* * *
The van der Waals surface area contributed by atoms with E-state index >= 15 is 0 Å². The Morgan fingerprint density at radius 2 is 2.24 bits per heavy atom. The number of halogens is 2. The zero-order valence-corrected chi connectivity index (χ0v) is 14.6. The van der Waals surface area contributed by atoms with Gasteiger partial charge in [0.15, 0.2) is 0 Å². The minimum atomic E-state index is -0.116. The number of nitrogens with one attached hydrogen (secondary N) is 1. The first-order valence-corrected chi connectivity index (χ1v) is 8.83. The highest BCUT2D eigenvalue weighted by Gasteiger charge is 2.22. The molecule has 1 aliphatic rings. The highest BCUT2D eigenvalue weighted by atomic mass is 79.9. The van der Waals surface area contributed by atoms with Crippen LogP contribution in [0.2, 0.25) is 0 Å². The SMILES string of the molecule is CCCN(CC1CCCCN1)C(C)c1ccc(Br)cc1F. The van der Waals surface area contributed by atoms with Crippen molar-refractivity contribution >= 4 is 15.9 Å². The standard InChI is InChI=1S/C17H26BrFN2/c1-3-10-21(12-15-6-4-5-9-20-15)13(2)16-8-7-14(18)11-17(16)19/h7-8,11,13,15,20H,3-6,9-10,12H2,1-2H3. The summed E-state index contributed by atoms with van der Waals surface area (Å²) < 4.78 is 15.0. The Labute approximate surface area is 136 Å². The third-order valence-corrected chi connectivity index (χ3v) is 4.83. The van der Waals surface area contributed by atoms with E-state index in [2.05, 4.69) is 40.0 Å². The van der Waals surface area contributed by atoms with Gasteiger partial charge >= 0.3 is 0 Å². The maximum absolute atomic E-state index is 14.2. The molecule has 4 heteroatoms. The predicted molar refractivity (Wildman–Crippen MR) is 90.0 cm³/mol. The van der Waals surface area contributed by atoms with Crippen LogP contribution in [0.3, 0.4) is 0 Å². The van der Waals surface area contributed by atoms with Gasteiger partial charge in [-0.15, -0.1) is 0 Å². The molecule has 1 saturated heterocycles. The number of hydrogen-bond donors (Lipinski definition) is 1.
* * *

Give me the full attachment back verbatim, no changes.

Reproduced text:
The van der Waals surface area contributed by atoms with E-state index >= 15 is 0 Å². The Morgan fingerprint density at radius 2 is 2.24 bits per heavy atom. The number of halogens is 2. The zero-order valence-corrected chi connectivity index (χ0v) is 14.6. The van der Waals surface area contributed by atoms with Gasteiger partial charge in [0.15, 0.2) is 0 Å². The minimum atomic E-state index is -0.116. The number of nitrogens with one attached hydrogen (secondary N) is 1. The first-order valence-corrected chi connectivity index (χ1v) is 8.83. The highest BCUT2D eigenvalue weighted by Gasteiger charge is 2.22. The molecule has 1 aliphatic rings. The highest BCUT2D eigenvalue weighted by atomic mass is 79.9. The van der Waals surface area contributed by atoms with Crippen LogP contribution in [0.2, 0.25) is 0 Å². The SMILES string of the molecule is CCCN(CC1CCCCN1)C(C)c1ccc(Br)cc1F. The van der Waals surface area contributed by atoms with Crippen molar-refractivity contribution >= 4 is 15.9 Å². The standard InChI is InChI=1S/C17H26BrFN2/c1-3-10-21(12-15-6-4-5-9-20-15)13(2)16-8-7-14(18)11-17(16)19/h7-8,11,13,15,20H,3-6,9-10,12H2,1-2H3. The summed E-state index contributed by atoms with van der Waals surface area (Å²) < 4.78 is 15.0. The Labute approximate surface area is 136 Å². The third-order valence-corrected chi connectivity index (χ3v) is 4.83. The van der Waals surface area contributed by atoms with E-state index in [2.05, 4.69) is 40.0 Å². The van der Waals surface area contributed by atoms with Gasteiger partial charge >= 0.3 is 0 Å². The maximum absolute atomic E-state index is 14.2. The molecule has 4 heteroatoms. The predicted molar refractivity (Wildman–Crippen MR) is 90.0 cm³/mol. The van der Waals surface area contributed by atoms with Crippen LogP contribution in [0.3, 0.4) is 0 Å². The van der Waals surface area contributed by atoms with Gasteiger partial charge in [-0.15, -0.1) is 0 Å². The molecule has 1 saturated heterocycles. The number of hydrogen-bond donors (Lipinski definition) is 1.